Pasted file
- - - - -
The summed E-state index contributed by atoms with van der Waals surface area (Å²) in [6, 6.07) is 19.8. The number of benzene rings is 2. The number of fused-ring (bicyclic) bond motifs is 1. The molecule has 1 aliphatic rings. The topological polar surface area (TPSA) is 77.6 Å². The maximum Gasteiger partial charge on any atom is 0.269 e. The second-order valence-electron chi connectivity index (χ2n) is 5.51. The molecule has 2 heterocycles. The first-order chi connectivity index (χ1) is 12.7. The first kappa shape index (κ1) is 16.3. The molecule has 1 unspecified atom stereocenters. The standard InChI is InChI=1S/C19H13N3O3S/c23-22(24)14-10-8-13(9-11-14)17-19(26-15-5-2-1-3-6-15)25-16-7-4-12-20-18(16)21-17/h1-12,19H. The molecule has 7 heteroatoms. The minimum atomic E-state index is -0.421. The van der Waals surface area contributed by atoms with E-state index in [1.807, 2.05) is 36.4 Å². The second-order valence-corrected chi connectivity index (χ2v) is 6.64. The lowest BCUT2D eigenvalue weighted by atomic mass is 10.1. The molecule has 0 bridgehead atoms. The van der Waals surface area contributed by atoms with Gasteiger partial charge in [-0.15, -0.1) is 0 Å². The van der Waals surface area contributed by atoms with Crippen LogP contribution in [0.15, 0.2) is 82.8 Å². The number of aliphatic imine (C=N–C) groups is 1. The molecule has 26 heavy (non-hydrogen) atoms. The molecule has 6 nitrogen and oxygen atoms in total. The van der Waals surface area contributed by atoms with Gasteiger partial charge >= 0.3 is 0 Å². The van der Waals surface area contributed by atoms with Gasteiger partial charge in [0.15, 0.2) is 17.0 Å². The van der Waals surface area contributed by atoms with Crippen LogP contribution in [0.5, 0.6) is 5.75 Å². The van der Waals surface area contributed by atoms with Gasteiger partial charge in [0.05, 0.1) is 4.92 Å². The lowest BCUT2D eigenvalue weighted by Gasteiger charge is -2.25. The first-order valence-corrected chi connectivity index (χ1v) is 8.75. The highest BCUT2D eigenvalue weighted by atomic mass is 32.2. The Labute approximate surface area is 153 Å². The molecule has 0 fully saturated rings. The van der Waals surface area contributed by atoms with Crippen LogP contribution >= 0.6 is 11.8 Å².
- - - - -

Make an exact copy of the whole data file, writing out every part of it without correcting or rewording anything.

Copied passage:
The summed E-state index contributed by atoms with van der Waals surface area (Å²) in [6, 6.07) is 19.8. The number of benzene rings is 2. The number of fused-ring (bicyclic) bond motifs is 1. The molecule has 1 aliphatic rings. The topological polar surface area (TPSA) is 77.6 Å². The maximum Gasteiger partial charge on any atom is 0.269 e. The second-order valence-electron chi connectivity index (χ2n) is 5.51. The molecule has 2 heterocycles. The first-order chi connectivity index (χ1) is 12.7. The first kappa shape index (κ1) is 16.3. The molecule has 1 unspecified atom stereocenters. The standard InChI is InChI=1S/C19H13N3O3S/c23-22(24)14-10-8-13(9-11-14)17-19(26-15-5-2-1-3-6-15)25-16-7-4-12-20-18(16)21-17/h1-12,19H. The molecule has 7 heteroatoms. The minimum atomic E-state index is -0.421. The van der Waals surface area contributed by atoms with E-state index in [1.807, 2.05) is 36.4 Å². The second-order valence-corrected chi connectivity index (χ2v) is 6.64. The lowest BCUT2D eigenvalue weighted by atomic mass is 10.1. The molecule has 0 bridgehead atoms. The van der Waals surface area contributed by atoms with Gasteiger partial charge in [-0.15, -0.1) is 0 Å². The van der Waals surface area contributed by atoms with Crippen LogP contribution in [0.15, 0.2) is 82.8 Å². The number of aliphatic imine (C=N–C) groups is 1. The molecule has 26 heavy (non-hydrogen) atoms. The molecule has 6 nitrogen and oxygen atoms in total. The van der Waals surface area contributed by atoms with Gasteiger partial charge >= 0.3 is 0 Å². The van der Waals surface area contributed by atoms with Gasteiger partial charge in [0.15, 0.2) is 17.0 Å². The van der Waals surface area contributed by atoms with Crippen LogP contribution in [0.5, 0.6) is 5.75 Å². The van der Waals surface area contributed by atoms with Gasteiger partial charge in [0.05, 0.1) is 4.92 Å². The lowest BCUT2D eigenvalue weighted by Gasteiger charge is -2.25. The first-order valence-corrected chi connectivity index (χ1v) is 8.75. The highest BCUT2D eigenvalue weighted by atomic mass is 32.2. The Labute approximate surface area is 153 Å². The molecule has 0 fully saturated rings. The van der Waals surface area contributed by atoms with Crippen LogP contribution >= 0.6 is 11.8 Å².